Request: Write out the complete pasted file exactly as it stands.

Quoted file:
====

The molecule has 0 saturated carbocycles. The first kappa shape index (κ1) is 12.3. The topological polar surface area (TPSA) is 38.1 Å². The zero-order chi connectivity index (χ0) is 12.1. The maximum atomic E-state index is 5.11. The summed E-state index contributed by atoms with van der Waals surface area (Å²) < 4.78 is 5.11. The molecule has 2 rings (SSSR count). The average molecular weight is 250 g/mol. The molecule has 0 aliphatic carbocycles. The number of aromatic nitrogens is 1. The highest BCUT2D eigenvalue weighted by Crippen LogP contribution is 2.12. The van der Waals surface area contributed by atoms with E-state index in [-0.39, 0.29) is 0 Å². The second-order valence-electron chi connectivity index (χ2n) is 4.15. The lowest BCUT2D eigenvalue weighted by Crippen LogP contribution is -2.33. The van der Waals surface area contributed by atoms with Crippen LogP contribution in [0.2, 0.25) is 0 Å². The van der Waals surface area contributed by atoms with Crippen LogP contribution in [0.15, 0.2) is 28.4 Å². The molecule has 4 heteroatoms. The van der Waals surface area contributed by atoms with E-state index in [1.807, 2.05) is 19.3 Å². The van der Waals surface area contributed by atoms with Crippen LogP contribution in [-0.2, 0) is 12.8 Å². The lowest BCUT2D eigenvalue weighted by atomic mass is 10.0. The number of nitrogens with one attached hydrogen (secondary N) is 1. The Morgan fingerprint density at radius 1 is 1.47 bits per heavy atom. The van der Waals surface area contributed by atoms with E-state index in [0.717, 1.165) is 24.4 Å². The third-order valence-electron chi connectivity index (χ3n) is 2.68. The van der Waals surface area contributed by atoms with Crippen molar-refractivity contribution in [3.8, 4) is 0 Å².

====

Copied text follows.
The molecule has 0 saturated carbocycles. The first kappa shape index (κ1) is 12.3. The topological polar surface area (TPSA) is 38.1 Å². The zero-order chi connectivity index (χ0) is 12.1. The maximum atomic E-state index is 5.11. The summed E-state index contributed by atoms with van der Waals surface area (Å²) < 4.78 is 5.11. The molecule has 2 rings (SSSR count). The average molecular weight is 250 g/mol. The molecule has 0 aliphatic carbocycles. The number of aromatic nitrogens is 1. The highest BCUT2D eigenvalue weighted by Crippen LogP contribution is 2.12. The van der Waals surface area contributed by atoms with E-state index in [-0.39, 0.29) is 0 Å². The second-order valence-electron chi connectivity index (χ2n) is 4.15. The lowest BCUT2D eigenvalue weighted by Crippen LogP contribution is -2.33. The van der Waals surface area contributed by atoms with Crippen LogP contribution in [0.2, 0.25) is 0 Å². The van der Waals surface area contributed by atoms with Crippen LogP contribution in [0.15, 0.2) is 28.4 Å². The molecule has 4 heteroatoms. The van der Waals surface area contributed by atoms with E-state index in [1.807, 2.05) is 19.3 Å². The van der Waals surface area contributed by atoms with Crippen LogP contribution in [-0.2, 0) is 12.8 Å². The lowest BCUT2D eigenvalue weighted by atomic mass is 10.0. The number of nitrogens with one attached hydrogen (secondary N) is 1. The Morgan fingerprint density at radius 1 is 1.47 bits per heavy atom. The van der Waals surface area contributed by atoms with E-state index in [0.717, 1.165) is 24.4 Å². The third-order valence-electron chi connectivity index (χ3n) is 2.68. The van der Waals surface area contributed by atoms with Crippen molar-refractivity contribution in [3.8, 4) is 0 Å².